Not for the faint of heart
The unparalleled challenges of the MedTech industry
As an industry, MedTech is gratifying and fulfilling. But launching a startup in this ecosystem is not for the faint of heart. On the path to building and scaling the revenue engine, founders and CEOs will face barriers unparalleled by those in other industries. Navigating with awareness and focus is critical.
“Working in MedTech means impacting people’s lives,” explains Bob Bausmith, Managing Director at CEO Quest, “but the barriers to entry are much more strenuous than in other industries. Conventional wisdom would be that you have to be a huge pharmaceutical company to be able to even afford the investments for this kind of innovation, and yet, there are startups that are doing this work.”
Kris Srinivasan, CEO of Alpha MD Lifesciences US, explains that when you’re talking about MedTech, you’re talking about anybody who’s leveraging technology in healthcare — which is pretty much everybody.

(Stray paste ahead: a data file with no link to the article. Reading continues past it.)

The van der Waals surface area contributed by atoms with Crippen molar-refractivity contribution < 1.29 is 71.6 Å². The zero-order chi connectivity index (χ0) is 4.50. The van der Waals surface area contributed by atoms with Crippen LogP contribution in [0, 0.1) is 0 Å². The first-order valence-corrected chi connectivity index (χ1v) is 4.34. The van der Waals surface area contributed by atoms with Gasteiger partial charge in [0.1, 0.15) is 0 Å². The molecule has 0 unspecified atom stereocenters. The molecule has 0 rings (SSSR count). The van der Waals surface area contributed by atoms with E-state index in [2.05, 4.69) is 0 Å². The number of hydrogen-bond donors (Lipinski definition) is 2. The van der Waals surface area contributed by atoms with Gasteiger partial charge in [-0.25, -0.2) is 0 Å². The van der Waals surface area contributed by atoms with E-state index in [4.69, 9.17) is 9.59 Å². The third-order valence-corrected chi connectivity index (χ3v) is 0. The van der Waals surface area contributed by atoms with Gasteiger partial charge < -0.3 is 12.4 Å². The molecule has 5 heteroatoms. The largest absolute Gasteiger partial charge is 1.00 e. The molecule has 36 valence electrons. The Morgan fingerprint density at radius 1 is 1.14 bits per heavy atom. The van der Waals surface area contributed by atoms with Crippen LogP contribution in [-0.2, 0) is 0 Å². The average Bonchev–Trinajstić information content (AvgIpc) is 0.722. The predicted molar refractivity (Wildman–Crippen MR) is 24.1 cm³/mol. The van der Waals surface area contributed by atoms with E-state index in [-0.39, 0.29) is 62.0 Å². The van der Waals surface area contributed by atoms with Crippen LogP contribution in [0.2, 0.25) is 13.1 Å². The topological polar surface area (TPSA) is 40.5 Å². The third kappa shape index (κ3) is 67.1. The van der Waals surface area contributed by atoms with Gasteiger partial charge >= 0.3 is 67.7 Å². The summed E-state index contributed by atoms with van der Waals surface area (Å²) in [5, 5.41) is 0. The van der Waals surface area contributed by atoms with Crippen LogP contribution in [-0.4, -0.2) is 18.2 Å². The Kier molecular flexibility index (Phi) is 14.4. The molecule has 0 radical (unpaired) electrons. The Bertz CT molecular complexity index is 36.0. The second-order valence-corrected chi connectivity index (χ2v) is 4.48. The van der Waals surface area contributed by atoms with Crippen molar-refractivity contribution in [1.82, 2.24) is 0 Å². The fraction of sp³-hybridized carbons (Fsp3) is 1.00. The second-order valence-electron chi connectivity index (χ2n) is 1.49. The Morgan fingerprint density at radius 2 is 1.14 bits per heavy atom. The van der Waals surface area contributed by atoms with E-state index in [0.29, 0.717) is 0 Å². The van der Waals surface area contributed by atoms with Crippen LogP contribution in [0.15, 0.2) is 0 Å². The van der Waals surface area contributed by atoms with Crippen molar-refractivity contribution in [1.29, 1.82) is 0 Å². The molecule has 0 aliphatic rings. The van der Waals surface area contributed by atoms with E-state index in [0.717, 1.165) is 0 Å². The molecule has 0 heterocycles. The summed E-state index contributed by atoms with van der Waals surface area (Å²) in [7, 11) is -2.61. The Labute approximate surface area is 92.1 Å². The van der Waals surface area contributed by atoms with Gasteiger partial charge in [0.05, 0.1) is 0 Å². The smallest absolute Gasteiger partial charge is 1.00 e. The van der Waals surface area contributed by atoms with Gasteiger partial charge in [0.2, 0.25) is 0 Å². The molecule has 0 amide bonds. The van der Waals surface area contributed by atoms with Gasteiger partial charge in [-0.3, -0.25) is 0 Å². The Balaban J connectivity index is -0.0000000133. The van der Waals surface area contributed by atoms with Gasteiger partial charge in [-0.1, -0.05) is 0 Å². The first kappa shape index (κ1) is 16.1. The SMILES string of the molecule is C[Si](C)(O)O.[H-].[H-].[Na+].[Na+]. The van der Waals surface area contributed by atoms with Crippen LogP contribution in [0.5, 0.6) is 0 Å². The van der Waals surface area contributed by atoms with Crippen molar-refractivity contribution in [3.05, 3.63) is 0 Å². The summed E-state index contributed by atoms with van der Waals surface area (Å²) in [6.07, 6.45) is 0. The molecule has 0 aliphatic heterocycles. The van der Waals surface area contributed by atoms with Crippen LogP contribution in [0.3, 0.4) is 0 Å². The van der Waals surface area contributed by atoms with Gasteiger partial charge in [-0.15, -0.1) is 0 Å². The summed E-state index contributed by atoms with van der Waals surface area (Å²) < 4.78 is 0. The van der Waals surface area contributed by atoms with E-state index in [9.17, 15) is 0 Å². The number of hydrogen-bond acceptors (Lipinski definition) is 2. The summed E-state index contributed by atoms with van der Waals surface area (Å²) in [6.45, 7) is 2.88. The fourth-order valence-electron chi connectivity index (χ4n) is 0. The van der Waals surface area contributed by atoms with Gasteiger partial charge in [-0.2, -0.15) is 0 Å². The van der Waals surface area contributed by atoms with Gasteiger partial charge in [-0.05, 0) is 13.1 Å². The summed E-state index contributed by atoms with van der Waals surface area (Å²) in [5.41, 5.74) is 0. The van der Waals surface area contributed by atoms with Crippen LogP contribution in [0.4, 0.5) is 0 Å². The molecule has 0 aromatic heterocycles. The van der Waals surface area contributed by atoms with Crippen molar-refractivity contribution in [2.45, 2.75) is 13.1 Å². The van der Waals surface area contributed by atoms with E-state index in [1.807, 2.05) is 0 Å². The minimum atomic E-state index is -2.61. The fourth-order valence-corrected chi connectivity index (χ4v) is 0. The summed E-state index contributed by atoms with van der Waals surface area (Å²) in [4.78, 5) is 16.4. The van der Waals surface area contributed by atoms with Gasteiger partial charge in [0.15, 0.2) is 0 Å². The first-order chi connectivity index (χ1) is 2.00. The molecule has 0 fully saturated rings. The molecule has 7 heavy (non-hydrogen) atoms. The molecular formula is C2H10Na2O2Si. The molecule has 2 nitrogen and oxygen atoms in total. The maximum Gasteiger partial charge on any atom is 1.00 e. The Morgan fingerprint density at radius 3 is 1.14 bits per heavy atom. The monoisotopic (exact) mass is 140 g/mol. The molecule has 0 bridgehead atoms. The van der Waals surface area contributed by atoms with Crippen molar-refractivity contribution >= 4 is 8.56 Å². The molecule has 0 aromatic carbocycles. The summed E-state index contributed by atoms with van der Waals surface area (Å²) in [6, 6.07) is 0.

“The MedTech ecosystem is massive.” — Kris Srinivasan
MedTech applications range from IoT devices that monitor the patient; applications that support behavioral changes on the part of the patient or help them with the administration of their medications or their care plan; and technological applications that assist the clinician in the delivery of care. Some definitions of the industry also include Biopharmaceuticals.
For some, the definition is too wide and the word “tech” is overused. Regardless, the impact tech will continue to have on patient outcomes and on efficiencies cannot be understated. By harnessing MedTech and doing it well, companies have the opportunity to deliver better, faster and cheaper patient care. And in our fee-for-service system — designed stock-full of inefficiencies — the sky’s the limit when it comes to improvements.
“With tech today you can actually easily manage a patient from thousands of miles away. Telemedicine, robotic surgery, aging in place… that’s where we are able to leverage the best of the best in terms of innovation and accessibility,” says Kris Srinivasan.
Bob Bausmith, Managing Director at CEO Quest, is acclaimed in the MedTech ecosystem, providing context for the way the industry operates in the United States and insights into what it takes to be successful.